A bottling plant and major local employer is at risk of being shut down due to repeated violations of federal wastewater regulations, city of Walla Walla officials announced in a release Friday, Aug. 27.
Refresco Beverages Group, a Netherlands-based beverage bottling company with worldwide revenues of $1.8 billion, operates a Walla Walla facility at 1164 Dell Ave. employing around 120 people.
The corporation may have its discharge permit revoked if it does not come into compliance by June 30, 2022, the city warned Friday.
“The importance of Walla Walla’s wastewater (sewer) treatment plant is difficult to overstate,” Shane Prudente, the city’s Public Works communications coordinator, wrote in the release.
The treatment plant is the oldest in the Pacific Northwest and second largest in Washington state, according to the release, and uses microorganisms to process wastewater. Once the water is treated, it is either returned to Mill Creek or diverted for crop irrigation, depending on the time of year.
“It is critical that the water discharged from the plant meet state and federal standards for cleanliness to protect the health and safety of people, agriculture and the environment,” Prudente’s news release stated.
Refresco has reportedly been cited dozens of times for repeated violations of wastewater rules, resulting in $393,000 in fines over the last three years.
“Fines usually encourage compliance,” the release noted. “However, Refresco has been slow in taking action to address the issues.”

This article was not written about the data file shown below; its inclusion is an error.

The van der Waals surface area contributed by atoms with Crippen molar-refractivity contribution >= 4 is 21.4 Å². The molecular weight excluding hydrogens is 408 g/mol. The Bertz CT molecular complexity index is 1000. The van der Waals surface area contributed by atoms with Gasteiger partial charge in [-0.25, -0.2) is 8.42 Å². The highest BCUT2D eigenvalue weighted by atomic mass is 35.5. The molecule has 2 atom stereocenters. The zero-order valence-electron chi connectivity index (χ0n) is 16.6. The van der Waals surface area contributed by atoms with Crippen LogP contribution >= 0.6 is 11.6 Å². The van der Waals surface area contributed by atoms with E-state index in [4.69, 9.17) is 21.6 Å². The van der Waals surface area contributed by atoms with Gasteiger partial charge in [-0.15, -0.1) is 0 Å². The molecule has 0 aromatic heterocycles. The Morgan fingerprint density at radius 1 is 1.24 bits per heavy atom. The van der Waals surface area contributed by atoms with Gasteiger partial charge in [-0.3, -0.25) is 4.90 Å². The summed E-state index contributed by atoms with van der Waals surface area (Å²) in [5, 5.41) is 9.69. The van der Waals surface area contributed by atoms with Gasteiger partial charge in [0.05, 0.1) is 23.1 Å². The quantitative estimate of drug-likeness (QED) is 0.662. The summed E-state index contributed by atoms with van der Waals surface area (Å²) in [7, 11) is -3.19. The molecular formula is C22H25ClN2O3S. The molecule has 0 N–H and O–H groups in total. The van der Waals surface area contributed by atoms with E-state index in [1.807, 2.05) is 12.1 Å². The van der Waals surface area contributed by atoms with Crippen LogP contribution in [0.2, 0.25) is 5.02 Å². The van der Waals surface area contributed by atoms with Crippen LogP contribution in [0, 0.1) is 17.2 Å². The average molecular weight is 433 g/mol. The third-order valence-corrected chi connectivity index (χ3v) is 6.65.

The company’s slow response has impacted Walla Walla’s ability to, in turn, comply with federal and state discharge requirements. If the city is unable to meet those requirements, Walla Walla may receive fines, costs which would be borne by city tax payers, Prudente’s notice stated.
Refresco could not be reached for comment before deadline.
The company, which operates on the Port of Walla Walla property, has been working to bring its operations into compliance, said Port Executive Director Pat Reay in a Friday interview.
“Probably not in the timely manner the city would want to see, but they’re making a sizable investment to address this pattern,” Reay said.
In addition to being one of the region’s largest employers, it will soon be one of the county’s larger tax payers, he added. They currently operate out of a Port-owned facility, but intend to finalize purchase of the building by May 2022, Reay said.
“From the Port’s perspective, it’s a business that the Port has worked with for decades,” Reay said. “These are good manufacturing jobs in our Valley. We continue to work with them on solutions.”